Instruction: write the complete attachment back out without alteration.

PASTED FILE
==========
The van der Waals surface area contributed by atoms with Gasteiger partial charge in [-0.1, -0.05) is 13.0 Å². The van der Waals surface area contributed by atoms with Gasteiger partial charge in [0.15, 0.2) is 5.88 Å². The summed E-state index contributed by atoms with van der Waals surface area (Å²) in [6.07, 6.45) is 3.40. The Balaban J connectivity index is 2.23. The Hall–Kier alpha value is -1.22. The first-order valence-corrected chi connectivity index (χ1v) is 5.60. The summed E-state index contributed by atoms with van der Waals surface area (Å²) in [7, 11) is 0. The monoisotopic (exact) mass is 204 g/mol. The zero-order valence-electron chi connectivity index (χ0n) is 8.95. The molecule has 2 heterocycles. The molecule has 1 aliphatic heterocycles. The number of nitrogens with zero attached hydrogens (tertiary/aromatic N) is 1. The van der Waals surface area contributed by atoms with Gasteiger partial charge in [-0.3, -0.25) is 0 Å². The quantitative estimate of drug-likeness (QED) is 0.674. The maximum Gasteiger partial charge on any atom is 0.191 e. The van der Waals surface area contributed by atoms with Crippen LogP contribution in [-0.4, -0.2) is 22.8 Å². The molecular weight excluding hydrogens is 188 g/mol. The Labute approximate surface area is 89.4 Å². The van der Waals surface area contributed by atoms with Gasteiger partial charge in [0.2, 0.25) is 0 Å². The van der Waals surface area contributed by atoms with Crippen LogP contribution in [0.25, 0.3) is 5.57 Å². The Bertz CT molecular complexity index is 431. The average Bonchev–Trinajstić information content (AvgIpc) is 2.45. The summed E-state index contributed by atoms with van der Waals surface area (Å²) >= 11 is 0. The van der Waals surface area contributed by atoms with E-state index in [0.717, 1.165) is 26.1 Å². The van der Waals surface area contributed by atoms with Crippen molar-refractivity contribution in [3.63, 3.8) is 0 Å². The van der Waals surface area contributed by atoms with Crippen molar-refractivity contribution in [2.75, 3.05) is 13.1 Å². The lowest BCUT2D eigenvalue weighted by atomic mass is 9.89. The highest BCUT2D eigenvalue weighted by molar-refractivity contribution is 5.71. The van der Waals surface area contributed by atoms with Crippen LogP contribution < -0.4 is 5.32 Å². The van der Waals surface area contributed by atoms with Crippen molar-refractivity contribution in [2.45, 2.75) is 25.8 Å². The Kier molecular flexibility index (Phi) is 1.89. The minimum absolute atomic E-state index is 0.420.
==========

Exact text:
The van der Waals surface area contributed by atoms with Gasteiger partial charge in [-0.1, -0.05) is 13.0 Å². The van der Waals surface area contributed by atoms with Gasteiger partial charge in [0.15, 0.2) is 5.88 Å². The summed E-state index contributed by atoms with van der Waals surface area (Å²) in [6.07, 6.45) is 3.40. The Balaban J connectivity index is 2.23. The Hall–Kier alpha value is -1.22. The first-order valence-corrected chi connectivity index (χ1v) is 5.60. The summed E-state index contributed by atoms with van der Waals surface area (Å²) in [7, 11) is 0. The monoisotopic (exact) mass is 204 g/mol. The zero-order valence-electron chi connectivity index (χ0n) is 8.95. The molecule has 2 heterocycles. The molecule has 1 aliphatic heterocycles. The number of nitrogens with zero attached hydrogens (tertiary/aromatic N) is 1. The van der Waals surface area contributed by atoms with Gasteiger partial charge in [-0.3, -0.25) is 0 Å². The quantitative estimate of drug-likeness (QED) is 0.674. The maximum Gasteiger partial charge on any atom is 0.191 e. The van der Waals surface area contributed by atoms with Crippen LogP contribution in [-0.4, -0.2) is 22.8 Å². The molecular weight excluding hydrogens is 188 g/mol. The Labute approximate surface area is 89.4 Å². The van der Waals surface area contributed by atoms with Gasteiger partial charge in [0.2, 0.25) is 0 Å². The van der Waals surface area contributed by atoms with Crippen LogP contribution in [0.25, 0.3) is 5.57 Å². The Bertz CT molecular complexity index is 431. The average Bonchev–Trinajstić information content (AvgIpc) is 2.45. The summed E-state index contributed by atoms with van der Waals surface area (Å²) >= 11 is 0. The van der Waals surface area contributed by atoms with E-state index in [0.717, 1.165) is 26.1 Å². The van der Waals surface area contributed by atoms with Crippen molar-refractivity contribution in [3.63, 3.8) is 0 Å². The van der Waals surface area contributed by atoms with Crippen molar-refractivity contribution in [2.75, 3.05) is 13.1 Å². The lowest BCUT2D eigenvalue weighted by atomic mass is 9.89. The highest BCUT2D eigenvalue weighted by molar-refractivity contribution is 5.71. The van der Waals surface area contributed by atoms with Crippen LogP contribution < -0.4 is 5.32 Å². The van der Waals surface area contributed by atoms with Crippen molar-refractivity contribution in [2.45, 2.75) is 25.8 Å². The Kier molecular flexibility index (Phi) is 1.89. The minimum absolute atomic E-state index is 0.420.